1. iz.

    iz. New Member

    Mar 31, 2011
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    down under :]

    Too many ideas for one story?

    Discussion in 'Character Development' started by iz., Apr 24, 2011.

    I'm starting a fantasy-type story, which is centered around a group of four friends who are put together for a mission from the spy service they're in.
    Initially, I wasn't going to have that many sub-plots, seeing as I only want to write one book (I hope), but I was discussing my plans with my friend for feedback, and she suggested quite a few ideas. Thing is, I like the ideas, but a lot of them are way too cliche (like one of the four secretly being the heir to the kingdom but he doesnt know that). I'm thinking of knocking that particular idea off.

    But I wanted to ask; what would be a reasonable amount of subplots for a story like that, that's fantasy and action/adventure and suspense? I can't have, like, a twist every five chapters. :eek: I think my brain would explode from plot overload.

    :confused: I need to tell those plot bunnies to lay off D:

    Or should I just try for more than one book? I'm not too sure about that idea though - seeing as what I've planned is only enough for one.

    So yeah. Thoughts?
  2. Reggie

    Reggie I Like 'Em hot "N Spicy Contributor

    Nov 10, 2010
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    In my opnion, I don't think that having too many subplots are too much. It depends on how you feel about the story. Since it is fantasy, and if it's about magic or some sort, can be be necessary to add more subplots about the character magically making something disappear or something like that, dpending on how you like your characters to be and what situation he or she is in. What really matters is that you can add as many subplots as possible until you reach the climax of the story. And when you do your second draft, you may delete uncessary plots. Don't worry, your story will tell you what needs to be taken out once you are done with your first or second draft of the book.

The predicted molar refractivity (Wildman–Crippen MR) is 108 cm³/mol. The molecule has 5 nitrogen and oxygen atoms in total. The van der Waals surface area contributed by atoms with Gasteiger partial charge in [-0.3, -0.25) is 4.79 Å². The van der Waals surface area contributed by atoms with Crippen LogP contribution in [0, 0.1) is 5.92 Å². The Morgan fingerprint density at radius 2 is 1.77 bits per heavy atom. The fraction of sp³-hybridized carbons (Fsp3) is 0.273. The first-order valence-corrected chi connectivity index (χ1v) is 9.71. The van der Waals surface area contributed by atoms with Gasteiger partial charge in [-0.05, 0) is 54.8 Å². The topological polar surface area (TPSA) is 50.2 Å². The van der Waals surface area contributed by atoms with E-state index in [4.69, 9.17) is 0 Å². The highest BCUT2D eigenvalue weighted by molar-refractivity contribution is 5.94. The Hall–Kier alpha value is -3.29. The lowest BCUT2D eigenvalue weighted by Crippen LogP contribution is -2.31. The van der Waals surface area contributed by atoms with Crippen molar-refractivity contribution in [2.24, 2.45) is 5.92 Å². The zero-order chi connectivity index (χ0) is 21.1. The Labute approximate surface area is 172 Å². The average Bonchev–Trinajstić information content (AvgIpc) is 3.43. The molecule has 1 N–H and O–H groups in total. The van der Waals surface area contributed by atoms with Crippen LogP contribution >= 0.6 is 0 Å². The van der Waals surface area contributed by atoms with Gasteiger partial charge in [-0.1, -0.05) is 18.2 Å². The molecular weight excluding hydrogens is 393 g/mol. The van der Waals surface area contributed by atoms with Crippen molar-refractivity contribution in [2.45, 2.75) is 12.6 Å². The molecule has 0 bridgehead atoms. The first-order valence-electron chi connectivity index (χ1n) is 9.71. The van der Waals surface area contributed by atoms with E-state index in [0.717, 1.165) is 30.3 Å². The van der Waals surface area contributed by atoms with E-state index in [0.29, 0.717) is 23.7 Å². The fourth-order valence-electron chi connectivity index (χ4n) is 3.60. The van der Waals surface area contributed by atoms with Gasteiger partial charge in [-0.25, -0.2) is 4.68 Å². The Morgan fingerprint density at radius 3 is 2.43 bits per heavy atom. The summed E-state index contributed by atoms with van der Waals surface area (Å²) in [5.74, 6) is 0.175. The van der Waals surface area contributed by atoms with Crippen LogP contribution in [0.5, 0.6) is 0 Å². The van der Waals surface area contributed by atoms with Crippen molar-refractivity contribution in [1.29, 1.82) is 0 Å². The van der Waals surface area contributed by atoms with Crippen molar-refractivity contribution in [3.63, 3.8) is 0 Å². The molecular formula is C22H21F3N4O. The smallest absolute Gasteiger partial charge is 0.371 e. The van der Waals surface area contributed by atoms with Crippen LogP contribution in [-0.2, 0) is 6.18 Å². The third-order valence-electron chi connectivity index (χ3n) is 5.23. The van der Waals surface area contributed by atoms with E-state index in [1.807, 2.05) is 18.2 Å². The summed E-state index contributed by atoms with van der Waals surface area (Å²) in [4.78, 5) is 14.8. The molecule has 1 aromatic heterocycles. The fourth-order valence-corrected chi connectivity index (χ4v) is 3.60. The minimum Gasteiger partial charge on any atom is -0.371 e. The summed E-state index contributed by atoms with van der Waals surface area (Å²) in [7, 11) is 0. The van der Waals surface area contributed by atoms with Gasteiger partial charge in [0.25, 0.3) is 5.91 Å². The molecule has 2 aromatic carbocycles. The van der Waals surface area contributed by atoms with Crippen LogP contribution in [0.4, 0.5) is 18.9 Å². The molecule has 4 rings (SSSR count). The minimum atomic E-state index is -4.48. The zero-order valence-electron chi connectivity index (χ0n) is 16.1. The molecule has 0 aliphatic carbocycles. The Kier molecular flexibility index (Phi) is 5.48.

And as for writing a second book, it is up to you. If the central plot is totally different than the first book, then it would be a good idea to write a second boook. But as I said before, it's your book and you can either have a new plot on the same one or a new one, and once you are done with one or the other, your story will tell you what to do and you don't have to think too hard about adding additional or removing unnecessary subplots.
  3. Tesoro

    Tesoro Contributor Contributor

    Jan 3, 2011
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    A place with no future
    As many as you can handle without them taking the focus away from the actual plot or messing it up. Just sort through them and choose the most important and develope them more. It all depends on how much you elaborate each and every one. I'd say less is more in this case.
  4. dizzyspell

    dizzyspell Active Member

    Oct 8, 2010
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    Wellington, New Zealand
    Do they link together at all? My novel is SO full of subplots, but they all actually link in quite intricately with the main plot.

    If you can't tell which the main plot is, though, you may have a problem. For instance, using your (admittedly cliched) example, does the kingdom need a new king/queen because of events in the main plot? Or is it just a case of "and by the way, dude, you're the king." The latter, in my opinion, wouldn't work as a subplot because there's too much substance to be unrelated to the story you're telling. But if your subplots compliment the main plot, feel free to use as many as you want. You just have to learn to weave them together well :)
  5. Elgaisma

    Elgaisma Contributor Contributor

    Jun 12, 2010
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    Like dizzyspell says as long as they all hang off the main plot it isn't a problem.

    I tend to write busy plots but they all have a central theme/goal to hang that one sentence hook for my synopsis on. I do usually have too much plot but it gets cut naturally as I write my story. I don't always know the central theme until i have all the sub plots in place though.

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